Salon Interview


The Flame Alphabet is a novel at every sentence. It’s also a mystery, a compulsive page-turner and is told in a relatively straightforward, linear way — very few postmodern sleights of hand. The language conflict in this book lies not in the telling, but in the story itself, a nightmarish tale of parents who are made ill from the speech of their teenage daughter. It’s a simple premise, but when the language toxicity strikes, the book’s world quickly turns dystopic, with sinister Jewish sects and Cronenbergian biotechnologies hiding in every corner.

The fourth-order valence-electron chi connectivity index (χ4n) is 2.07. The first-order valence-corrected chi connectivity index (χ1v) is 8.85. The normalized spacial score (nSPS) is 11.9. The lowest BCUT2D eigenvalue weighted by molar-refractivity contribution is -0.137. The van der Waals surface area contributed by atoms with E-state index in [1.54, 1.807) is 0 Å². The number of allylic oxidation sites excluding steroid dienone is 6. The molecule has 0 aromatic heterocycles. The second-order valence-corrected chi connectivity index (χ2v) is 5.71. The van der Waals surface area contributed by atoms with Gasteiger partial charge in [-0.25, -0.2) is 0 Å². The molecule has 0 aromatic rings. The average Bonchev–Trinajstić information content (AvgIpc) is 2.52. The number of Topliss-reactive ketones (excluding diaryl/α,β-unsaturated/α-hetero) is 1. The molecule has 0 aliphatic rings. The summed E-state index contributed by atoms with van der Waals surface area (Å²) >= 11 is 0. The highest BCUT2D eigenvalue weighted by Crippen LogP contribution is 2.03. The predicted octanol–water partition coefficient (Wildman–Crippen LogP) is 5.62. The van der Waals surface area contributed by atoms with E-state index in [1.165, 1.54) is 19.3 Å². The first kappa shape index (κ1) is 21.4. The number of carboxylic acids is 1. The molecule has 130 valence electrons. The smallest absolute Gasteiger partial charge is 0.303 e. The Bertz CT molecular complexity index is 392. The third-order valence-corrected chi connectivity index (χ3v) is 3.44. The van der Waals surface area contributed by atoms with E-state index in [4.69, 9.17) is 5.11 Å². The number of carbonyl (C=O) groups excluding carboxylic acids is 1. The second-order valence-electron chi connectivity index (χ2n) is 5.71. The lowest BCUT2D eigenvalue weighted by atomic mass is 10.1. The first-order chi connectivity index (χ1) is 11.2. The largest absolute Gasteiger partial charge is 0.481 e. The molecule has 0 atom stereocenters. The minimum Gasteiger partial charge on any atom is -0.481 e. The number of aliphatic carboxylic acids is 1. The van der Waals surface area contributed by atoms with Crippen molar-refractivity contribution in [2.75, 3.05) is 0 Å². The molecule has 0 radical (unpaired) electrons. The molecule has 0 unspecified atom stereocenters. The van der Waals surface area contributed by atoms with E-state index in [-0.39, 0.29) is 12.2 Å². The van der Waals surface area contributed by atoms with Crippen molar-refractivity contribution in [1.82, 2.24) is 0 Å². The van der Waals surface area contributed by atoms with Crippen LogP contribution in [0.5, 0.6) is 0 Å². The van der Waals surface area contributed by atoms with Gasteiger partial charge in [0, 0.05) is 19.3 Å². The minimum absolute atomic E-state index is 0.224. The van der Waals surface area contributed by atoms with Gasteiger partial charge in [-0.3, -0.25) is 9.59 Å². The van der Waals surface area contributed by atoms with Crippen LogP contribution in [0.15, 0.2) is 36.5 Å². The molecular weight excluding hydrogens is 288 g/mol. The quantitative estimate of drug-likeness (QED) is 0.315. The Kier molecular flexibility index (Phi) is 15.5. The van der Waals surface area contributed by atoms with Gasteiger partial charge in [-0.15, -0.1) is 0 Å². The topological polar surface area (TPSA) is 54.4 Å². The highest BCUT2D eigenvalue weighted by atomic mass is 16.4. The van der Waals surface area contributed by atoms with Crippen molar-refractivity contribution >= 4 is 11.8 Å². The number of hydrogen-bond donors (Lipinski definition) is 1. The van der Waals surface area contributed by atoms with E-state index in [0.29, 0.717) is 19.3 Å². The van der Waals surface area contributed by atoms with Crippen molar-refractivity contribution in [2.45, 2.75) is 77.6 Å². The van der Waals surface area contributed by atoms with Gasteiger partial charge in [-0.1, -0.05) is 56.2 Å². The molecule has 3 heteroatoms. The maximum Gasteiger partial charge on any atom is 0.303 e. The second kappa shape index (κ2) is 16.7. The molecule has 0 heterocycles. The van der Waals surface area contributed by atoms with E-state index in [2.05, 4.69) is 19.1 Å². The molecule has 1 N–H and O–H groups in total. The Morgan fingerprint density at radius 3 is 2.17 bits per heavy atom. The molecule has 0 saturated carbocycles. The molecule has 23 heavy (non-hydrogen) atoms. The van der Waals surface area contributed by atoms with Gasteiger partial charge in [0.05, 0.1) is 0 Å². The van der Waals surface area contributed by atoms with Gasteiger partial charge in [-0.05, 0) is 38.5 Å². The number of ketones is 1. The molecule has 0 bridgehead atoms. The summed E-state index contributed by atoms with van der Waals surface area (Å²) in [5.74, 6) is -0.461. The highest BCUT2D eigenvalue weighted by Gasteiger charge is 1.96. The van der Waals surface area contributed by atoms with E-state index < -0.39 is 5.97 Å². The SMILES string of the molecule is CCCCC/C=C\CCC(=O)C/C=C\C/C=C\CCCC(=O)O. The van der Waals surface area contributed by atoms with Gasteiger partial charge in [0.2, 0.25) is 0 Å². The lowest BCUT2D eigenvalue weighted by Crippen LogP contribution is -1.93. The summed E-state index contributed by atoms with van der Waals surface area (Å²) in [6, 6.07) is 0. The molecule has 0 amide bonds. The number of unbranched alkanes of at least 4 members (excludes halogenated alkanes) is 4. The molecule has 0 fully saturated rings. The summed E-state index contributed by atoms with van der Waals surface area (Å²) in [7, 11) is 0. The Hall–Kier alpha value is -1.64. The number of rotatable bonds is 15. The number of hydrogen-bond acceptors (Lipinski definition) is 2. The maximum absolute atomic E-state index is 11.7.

Read the interview.